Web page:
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It’s official: bacon, sausages and ham DO cause cancer, says WHO

Bacon Ham Sausages cause Cancer

The World Health Organization (WHO) has published a report confirming what many health experts have suspected for years – eating bacon, ham and sausages can cause bowel cancer.

Consuming as little as 50g of processed meat per day – equivalent to a slice and a half of bacon, one breakfast sausage or two slices of ham - increases the risk of developing colorectal or bowel cancer by as much as 18%, says the report.

The report effectively classifies processed, or salted and cured, pork as a Group 1 carcinogen, alongside tobacco, alcohol and asbestos. The WHO is also expected to warn that red meats are “probably carcinogenic”, however, conclusive evidence for this, it says, is currently limited.

“For an individual, the risk of developing colorectal cancer because of their consumption of processed meat remains small, but this risk increases with the amount of meat consumed,” says Dr Kurt Straif, Head of the International Agency for Research on Cancer (IARC) Monographs Programme. “In view of the large number of people who consume processed meat, the global impact on cancer incidence is of public health importance.”

The World Cancer Research Fund (WCRF), has long warned that there is convincing evidence that processed meat consumption can cause bowel cancer.

Bowel cancer increase

According to Cancer Research UK, bowel cancer rates have increased steadily in the UK since the mid-1970s, with a decline towards the end of the 1990s. A more recent increase in diagnoses can be attributed to bowel screening programmes, which detect cancers at an earlier stage.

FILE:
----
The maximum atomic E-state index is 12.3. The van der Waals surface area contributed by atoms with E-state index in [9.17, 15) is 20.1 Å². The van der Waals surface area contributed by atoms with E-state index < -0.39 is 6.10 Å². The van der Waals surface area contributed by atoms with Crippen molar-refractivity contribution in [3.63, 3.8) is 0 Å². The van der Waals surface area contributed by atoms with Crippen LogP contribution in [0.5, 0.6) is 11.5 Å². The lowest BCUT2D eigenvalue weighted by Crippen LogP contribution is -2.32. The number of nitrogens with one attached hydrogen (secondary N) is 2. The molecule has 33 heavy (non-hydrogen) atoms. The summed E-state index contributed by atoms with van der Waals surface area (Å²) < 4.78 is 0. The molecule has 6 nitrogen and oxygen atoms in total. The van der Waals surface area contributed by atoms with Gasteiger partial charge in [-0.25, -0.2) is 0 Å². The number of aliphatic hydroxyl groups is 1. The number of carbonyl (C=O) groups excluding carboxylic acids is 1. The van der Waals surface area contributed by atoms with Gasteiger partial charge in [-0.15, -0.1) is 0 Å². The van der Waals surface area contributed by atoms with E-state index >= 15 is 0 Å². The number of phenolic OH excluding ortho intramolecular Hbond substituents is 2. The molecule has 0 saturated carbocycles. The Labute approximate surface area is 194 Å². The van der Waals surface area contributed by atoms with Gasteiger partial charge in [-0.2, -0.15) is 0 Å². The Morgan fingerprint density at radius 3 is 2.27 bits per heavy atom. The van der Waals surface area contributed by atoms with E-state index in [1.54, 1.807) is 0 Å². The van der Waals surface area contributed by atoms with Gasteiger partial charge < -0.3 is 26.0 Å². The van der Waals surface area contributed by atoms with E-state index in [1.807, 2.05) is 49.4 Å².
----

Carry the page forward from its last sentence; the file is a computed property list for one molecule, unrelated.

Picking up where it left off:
Dr Jill Jenkins, a GP and member of the industry sponsored Meat Advisory Panel, told the BBC’s Today programme that she would personally not be advising her patients to stop eating meat, but she did recommend exercising caution around the levels of processed meat consumption.

Bowel Cancer Processed Meat

“I think certainly that we should be keeping a low level, so everything in moderation,” she told the programme. “From the same body we have had advice about the carcinogenic effects of the air we breathe and the sun on our skin, so I think we have to take it within reason in that if you are stuffing in burgers and sausages and bacon every day, yes you are at risk.

“If you have some healthy, locally made high-protein sausage once a fortnight, well, I personally don’t consider that a risk.”

Health benefits of red meat

Dr Elizabeth Lund, Independent Consultant in Nutritional and Gastrointestinal Health and former research leader at the Institute of Food Research, says the information should be “put into perspective”. She says that meat is a good source of iron and zinc, key micronutrients that women in particular often lack. She warns that around half of teenage girls have an insufficient iron intake, an essential nutrient that she says is more bioavailable from meat than from vegetables or supplements.

Health benefits of red meat

According to NHS Choices, menstruating women need 14.8 mg iron per day, while for everyone else 8.7g per day is sufficient. Other good iron sources include dried fruits, such as apricots and raisins, leafy green vegetables such as broccoli, savoy cabbage and curly kale and fortified cereals.

Balanced diet

Dr Lund adds: “Data from 2011 indicate lifetime risk for bowel cancer in the UK is about 58 men per 100,000 and 38 women per 100,000. That is an extra 48 men or 28 women so only a small portion of this might be related to meat consumption. A much bigger risk factor is obesity and lack of exercise. Overall I feel that eating meat once a day combined with plenty of fruit, vegetable and cereal fibre plus exercise and weight control will allow for a low risk of CRC and a more balanced diet.”

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